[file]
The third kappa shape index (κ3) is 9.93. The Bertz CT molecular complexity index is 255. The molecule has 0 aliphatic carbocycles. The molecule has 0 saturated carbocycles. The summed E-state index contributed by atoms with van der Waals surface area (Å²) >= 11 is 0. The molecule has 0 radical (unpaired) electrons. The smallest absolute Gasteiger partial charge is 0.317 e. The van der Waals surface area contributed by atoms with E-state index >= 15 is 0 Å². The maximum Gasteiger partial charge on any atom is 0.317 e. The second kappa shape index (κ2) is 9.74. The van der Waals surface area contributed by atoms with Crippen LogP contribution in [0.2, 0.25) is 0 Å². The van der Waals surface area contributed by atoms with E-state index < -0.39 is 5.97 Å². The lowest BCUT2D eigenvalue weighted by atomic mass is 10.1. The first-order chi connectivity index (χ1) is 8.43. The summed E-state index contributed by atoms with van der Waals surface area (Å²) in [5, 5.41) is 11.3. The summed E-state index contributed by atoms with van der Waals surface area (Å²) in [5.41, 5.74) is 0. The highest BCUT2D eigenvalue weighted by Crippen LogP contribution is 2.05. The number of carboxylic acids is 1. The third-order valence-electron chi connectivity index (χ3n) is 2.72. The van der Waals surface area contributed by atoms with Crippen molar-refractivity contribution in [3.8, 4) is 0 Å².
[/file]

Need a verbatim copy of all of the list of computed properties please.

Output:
The third kappa shape index (κ3) is 9.93. The Bertz CT molecular complexity index is 255. The molecule has 0 aliphatic carbocycles. The molecule has 0 saturated carbocycles. The summed E-state index contributed by atoms with van der Waals surface area (Å²) >= 11 is 0. The molecule has 0 radical (unpaired) electrons. The smallest absolute Gasteiger partial charge is 0.317 e. The van der Waals surface area contributed by atoms with E-state index >= 15 is 0 Å². The maximum Gasteiger partial charge on any atom is 0.317 e. The second kappa shape index (κ2) is 9.74. The van der Waals surface area contributed by atoms with Crippen LogP contribution in [0.2, 0.25) is 0 Å². The van der Waals surface area contributed by atoms with E-state index < -0.39 is 5.97 Å². The lowest BCUT2D eigenvalue weighted by atomic mass is 10.1. The first-order chi connectivity index (χ1) is 8.43. The summed E-state index contributed by atoms with van der Waals surface area (Å²) in [5, 5.41) is 11.3. The summed E-state index contributed by atoms with van der Waals surface area (Å²) in [5.41, 5.74) is 0. The highest BCUT2D eigenvalue weighted by Crippen LogP contribution is 2.05. The number of carboxylic acids is 1. The third-order valence-electron chi connectivity index (χ3n) is 2.72. The van der Waals surface area contributed by atoms with Crippen molar-refractivity contribution in [3.8, 4) is 0 Å².